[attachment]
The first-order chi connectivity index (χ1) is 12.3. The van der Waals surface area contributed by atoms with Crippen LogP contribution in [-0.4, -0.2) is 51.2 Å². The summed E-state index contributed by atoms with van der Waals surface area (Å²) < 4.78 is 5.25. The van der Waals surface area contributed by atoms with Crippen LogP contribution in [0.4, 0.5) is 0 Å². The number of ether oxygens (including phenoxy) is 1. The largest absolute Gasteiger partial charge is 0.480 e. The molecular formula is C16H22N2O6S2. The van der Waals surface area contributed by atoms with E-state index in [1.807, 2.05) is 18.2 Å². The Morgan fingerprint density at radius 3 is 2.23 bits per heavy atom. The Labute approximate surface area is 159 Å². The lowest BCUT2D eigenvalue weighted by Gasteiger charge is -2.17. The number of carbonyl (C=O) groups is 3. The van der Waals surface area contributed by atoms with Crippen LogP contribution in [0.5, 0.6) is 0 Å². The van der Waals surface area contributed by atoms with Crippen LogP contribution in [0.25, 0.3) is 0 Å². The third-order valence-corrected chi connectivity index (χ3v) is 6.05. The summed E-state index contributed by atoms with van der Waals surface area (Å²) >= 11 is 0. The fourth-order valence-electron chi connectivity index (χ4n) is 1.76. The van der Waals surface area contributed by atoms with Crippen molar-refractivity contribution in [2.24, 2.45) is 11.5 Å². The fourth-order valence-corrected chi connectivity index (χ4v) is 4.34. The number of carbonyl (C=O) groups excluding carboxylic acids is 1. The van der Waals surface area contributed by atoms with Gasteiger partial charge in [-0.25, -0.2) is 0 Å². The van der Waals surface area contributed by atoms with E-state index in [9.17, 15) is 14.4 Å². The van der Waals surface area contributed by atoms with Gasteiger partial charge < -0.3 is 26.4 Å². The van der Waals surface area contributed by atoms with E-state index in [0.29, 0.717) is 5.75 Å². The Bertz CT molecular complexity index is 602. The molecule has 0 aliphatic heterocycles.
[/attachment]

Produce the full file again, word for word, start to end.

The first-order chi connectivity index (χ1) is 12.3. The van der Waals surface area contributed by atoms with Crippen LogP contribution in [-0.4, -0.2) is 51.2 Å². The summed E-state index contributed by atoms with van der Waals surface area (Å²) < 4.78 is 5.25. The van der Waals surface area contributed by atoms with Crippen LogP contribution in [0.4, 0.5) is 0 Å². The number of ether oxygens (including phenoxy) is 1. The largest absolute Gasteiger partial charge is 0.480 e. The molecular formula is C16H22N2O6S2. The van der Waals surface area contributed by atoms with E-state index in [1.807, 2.05) is 18.2 Å². The Morgan fingerprint density at radius 3 is 2.23 bits per heavy atom. The Labute approximate surface area is 159 Å². The lowest BCUT2D eigenvalue weighted by Gasteiger charge is -2.17. The number of carbonyl (C=O) groups is 3. The van der Waals surface area contributed by atoms with Crippen LogP contribution in [0.5, 0.6) is 0 Å². The van der Waals surface area contributed by atoms with Crippen LogP contribution in [0.25, 0.3) is 0 Å². The third-order valence-corrected chi connectivity index (χ3v) is 6.05. The summed E-state index contributed by atoms with van der Waals surface area (Å²) >= 11 is 0. The fourth-order valence-electron chi connectivity index (χ4n) is 1.76. The van der Waals surface area contributed by atoms with Crippen molar-refractivity contribution in [2.24, 2.45) is 11.5 Å². The fourth-order valence-corrected chi connectivity index (χ4v) is 4.34. The number of carbonyl (C=O) groups excluding carboxylic acids is 1. The van der Waals surface area contributed by atoms with Gasteiger partial charge in [-0.25, -0.2) is 0 Å². The van der Waals surface area contributed by atoms with E-state index in [9.17, 15) is 14.4 Å². The van der Waals surface area contributed by atoms with Gasteiger partial charge < -0.3 is 26.4 Å². The van der Waals surface area contributed by atoms with E-state index in [0.29, 0.717) is 5.75 Å². The Bertz CT molecular complexity index is 602. The molecule has 0 aliphatic heterocycles.